The news that Yorkshire Bank is to undergo yet another revamp will come as little surprise to its staff.
The bank has a long history of reshuffles.
This time, under the guise of a strategic review, Yorkshire has warned it will have to take “tough decisions” and job losses are “inevitable”.
Owned by parent National Australia Bank (NAB), Yorkshire and sister bank Clydesdale, have become the least loved part of the Australian banking giant.
While Yorkshire and Clydesdale’s profit performance has been exemplary compared to other UK peers, they’re way below the core Australian business, which has been largely untouched by the worldwide credit crisis.
Yorkshire Bank’s chief executive David Thorburn said that everything is under review as the bank strives to cope with deteriorating economic conditions, a challenging outlook and an increase in bad debts.
“We need to change the shape of the business. Returns have suffered and that’s not acceptable to me or to shareholders,” he told the Yorkshire Post.
It’s tough talking.
It is not clear yet how many jobs will be axed from Yorkshire and sister bank Clydesdale’s 8,300 employees, of whom 2,000 are employed in Yorkshire.
When asked about redundancies, Mr Thorburn said: “Job losses are an inevitable consequence of something of this nature.”
Mr Thorburn implied there are unlikely to be any branch closures, which suggests that the job losses will affect backroom staff rather than branch employees.
The overhaul is expected to shrink the size of the UK operation and Mr Thorburn said that all parts of the business are under review.
This could mean the closure of some of the banks’ other businesses. These include corporate banking, small business lending, assets finance, invoice finance, acquisition finance and a credit card business.
Analysts have singled out commercial property as one of the areas most likely to get the chop.
The overhaul could also involve a reduction in back office, IT and support function staff, always the first casualty in any reshuffle.
So it looks like the likeliest outcome of this review will be to retrench to the core profitable retail banking business, focusing on bread and butter mortgages and savings products with a better online offering.
When asked about a sale of Yorkshire and Clydesdale, which has been rumoured for the past three years, Mr Thorburn declined to comment.
Last year there was speculation that NAB could sell its UK assets in a reverse takeover to new banking venture NBNK, which would in turn bid for the 630 Lloyds branches on sale.
But the talks faltered and the Lloyds branches are now being sold to Co-op Bank.
Analysts believe the UK banks are worth over £2.5bn, but said a disposal is unlikely in the current climate.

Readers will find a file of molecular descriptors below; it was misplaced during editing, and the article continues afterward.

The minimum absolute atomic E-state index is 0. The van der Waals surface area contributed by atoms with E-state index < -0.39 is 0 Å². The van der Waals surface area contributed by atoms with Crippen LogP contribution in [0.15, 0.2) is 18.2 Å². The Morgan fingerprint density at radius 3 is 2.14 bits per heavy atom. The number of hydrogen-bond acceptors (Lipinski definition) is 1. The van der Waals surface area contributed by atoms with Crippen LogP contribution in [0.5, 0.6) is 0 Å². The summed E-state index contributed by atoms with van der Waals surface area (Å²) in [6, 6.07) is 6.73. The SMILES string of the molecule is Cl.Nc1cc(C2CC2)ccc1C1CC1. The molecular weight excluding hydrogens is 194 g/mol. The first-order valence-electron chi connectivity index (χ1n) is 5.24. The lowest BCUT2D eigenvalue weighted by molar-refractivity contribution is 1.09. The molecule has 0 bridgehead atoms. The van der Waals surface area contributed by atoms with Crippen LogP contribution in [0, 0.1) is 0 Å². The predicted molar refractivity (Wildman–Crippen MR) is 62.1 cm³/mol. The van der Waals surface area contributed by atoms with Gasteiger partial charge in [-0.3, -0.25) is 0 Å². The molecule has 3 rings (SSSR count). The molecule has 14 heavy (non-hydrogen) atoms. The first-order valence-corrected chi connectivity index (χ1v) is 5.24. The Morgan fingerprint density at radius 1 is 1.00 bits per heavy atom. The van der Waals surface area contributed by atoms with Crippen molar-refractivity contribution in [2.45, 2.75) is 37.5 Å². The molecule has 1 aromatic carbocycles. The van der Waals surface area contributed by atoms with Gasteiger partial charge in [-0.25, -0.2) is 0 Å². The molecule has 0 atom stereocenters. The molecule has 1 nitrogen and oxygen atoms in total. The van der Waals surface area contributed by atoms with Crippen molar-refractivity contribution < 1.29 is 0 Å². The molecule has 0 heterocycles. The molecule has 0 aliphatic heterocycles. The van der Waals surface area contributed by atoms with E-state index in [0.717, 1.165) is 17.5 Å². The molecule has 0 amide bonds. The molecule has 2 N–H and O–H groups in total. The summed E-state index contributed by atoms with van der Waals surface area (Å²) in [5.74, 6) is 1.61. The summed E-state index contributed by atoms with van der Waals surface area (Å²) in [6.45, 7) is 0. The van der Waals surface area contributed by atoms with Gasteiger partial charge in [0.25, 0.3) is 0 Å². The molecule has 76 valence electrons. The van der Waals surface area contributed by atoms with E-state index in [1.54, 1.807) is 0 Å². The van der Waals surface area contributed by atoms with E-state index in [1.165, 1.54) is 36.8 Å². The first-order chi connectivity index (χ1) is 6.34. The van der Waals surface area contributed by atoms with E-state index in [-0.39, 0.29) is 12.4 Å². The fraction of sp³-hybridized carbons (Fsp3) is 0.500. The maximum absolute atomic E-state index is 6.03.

There’s no way NAB would get book value in these economic conditions.
But that doesn’t mean NAB won’t sell Yorkshire and Clydesdale when the time is right.
As Mark Joiner, NAB’s executive director of finance, made clear last year when he said NAB would prefer to own the UK assets, raise returns and exit a few years later or look at IPO options, the Aussies have no particular affection for the 152-year-old Yorkshire institution.
This is all about making money for NAB’s Australian shareholders.
The bank hopes the news of a strategic review will appease its investors Down Under that it is doing something to sort out what they see as the underperforming UK business.
In the meantime, once again Yorkshire and Clydesdale’s staff face a difficult three months ahead not knowing if their jobs are safe.
Activist investor Peter Gyllenhammar has a nose for a bargain, as investors in a number of small companies have seen to their peril in recent years.
He controversially bought Bradford-based fibres group Chapelthorpe last year in a £5.1m deal labelled “miserly” by one analyst. But Gyllenhammar makes no apologies for his strategy of buying shares in lowly-valued industrial companies.
Lately he’s amassed a 20 per cent stake in Doncaster-based coal miner ATH Resources.
Interestingly, ATH’s finance director, Andy Weatherstone, was FD of Chapelthorpe until Gyllenhammar’s acquisition – although Blackfriar is assured this is simply coincidence.
ATH looks an undervalued business, with a market cap of just £13m after a year of poor geology and soaring costs.
But coal mining is a notoriously volatile business, subject to high costs and twitchy markets. Other miners have toyed with buying ATH but decided against it.
Blackfriar can’t believe outright acquisition is on Gyllenhammar’s mind. Turning around a textiles manufacturer is one thing, but a coal miner is quite another.